The crumbling relationship between Obama and Republicans in Congress has hit a new low with the anticipated arrival of Obama's fiscal 2017 budget, which the GOP plans to ignore completely.

Obama plans to ship his final spending blueprint to Capitol Hill on Tuesday, an annual tradition that is usually followed by hearings on the document in both the House and Senate.

But the top lawmakers on the House and Senate Budget panels, both Republicans, say they've had enough of Obama's fiscal policy and won't hold the customary hearing that gives Obama's Office of Management and Budget director the opportunity to come to Capitol Hill and defend the request. The snub has angered Democrats, who say the GOP move is "insulting."

"Republicans' insulting decision to prevent the director of OMB from presenting the president's budget before the House and Senate Budget Committees belies the corrosive radicalism that has gripped Congressional Republicans," said House Minority Leader Nancy Pelosi, D-Calif. "The Republican chairmen's contemptuous attitude is unworthy of the U.S. Congress and the American people."

But the GOP's decision to deep-six Obama's budget is a fitting finale to the long-strained relationship between Obama and Republicans, particularly when it comes to spending and taxes. Republicans and Obama have struggled unsuccessfully to bridge huge differences when it comes to fiscal policy, and they've never endorsed an Obama administration budget.

Republican reactions to past Obama budgets include "not serious," "a job killer," and "laughable," and when they came to votes, most Democrats voted against them too.

But as White House press secretary Josh Earnest said this week, Obama's spending blueprint has always received a hearing.

"It certainly does raise some questions about how serious Republicans actually are about governing the country," Earnest said Friday in reaction to the news that the GOP will not hold a hearing on the budget. "It also raises some questions about how confident they are in the kinds of arguments that they could make about the budget. Maybe they are taking the Donald Trump approach to debates about the budget. They are just not going to show up."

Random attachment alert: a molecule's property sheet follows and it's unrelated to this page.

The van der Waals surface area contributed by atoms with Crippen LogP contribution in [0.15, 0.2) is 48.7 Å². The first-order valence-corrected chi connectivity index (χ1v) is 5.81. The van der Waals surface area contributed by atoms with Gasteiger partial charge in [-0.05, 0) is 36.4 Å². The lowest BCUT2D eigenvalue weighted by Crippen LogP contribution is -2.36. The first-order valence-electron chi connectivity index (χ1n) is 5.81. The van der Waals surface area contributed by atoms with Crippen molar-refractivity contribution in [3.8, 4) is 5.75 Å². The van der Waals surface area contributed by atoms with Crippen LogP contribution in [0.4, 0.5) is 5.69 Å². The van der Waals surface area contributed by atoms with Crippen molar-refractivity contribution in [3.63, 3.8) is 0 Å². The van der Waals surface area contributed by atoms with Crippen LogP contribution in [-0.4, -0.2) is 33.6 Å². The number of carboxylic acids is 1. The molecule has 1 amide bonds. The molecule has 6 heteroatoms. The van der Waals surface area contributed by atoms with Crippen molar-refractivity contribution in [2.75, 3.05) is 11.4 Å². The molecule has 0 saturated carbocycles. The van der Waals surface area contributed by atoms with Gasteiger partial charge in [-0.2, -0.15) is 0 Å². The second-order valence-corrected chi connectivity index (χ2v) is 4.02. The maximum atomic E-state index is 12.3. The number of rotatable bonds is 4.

While his budget has yet to be released, Obama revealed last week that his plan includes a proposal to impose a $10-a-barrel tax on crude oil. The revenue would be spent on expanding the nation's transit system and on investments in clean energy.

House Speaker Paul Ryan, R-Wis., called the proposal, "dead on arrival."

Republicans in both the House and Senate are working on their own budget plans, which are likely to reduce the growth of federal spending and the cost of entitlements like Medicare and welfare.

But the president's spending blueprint has traditionally marked the start of the budget process by outlining his spending priorities, how much the federal government should collect in taxes and how big of a deficit the federal government should run.

Other committees have scheduled budget hearings with the heads of the agencies they oversee for next week. But the Budget Committee isn't interested.

The Republican chairmen in both chambers put out an unusual joint announcement cancelling the hearing on Obama's budget that typically would have occurred this week.

Republicans said they believe Obama's budget plan will be loaded with new spending proposals while leaving out a plan to reduce spending and tackle entitlement reform, which are top GOP priorities.

"Rather than spend time on a proposal that, if anything like this administration's previous budgets, will double down on the same failed policies that have led to the worst economic recovery in modern times, Congress should continue our work on building a budget that balances and that will foster a healthy economy," said House Budget Committee Chairman Tom Price, R-Ga.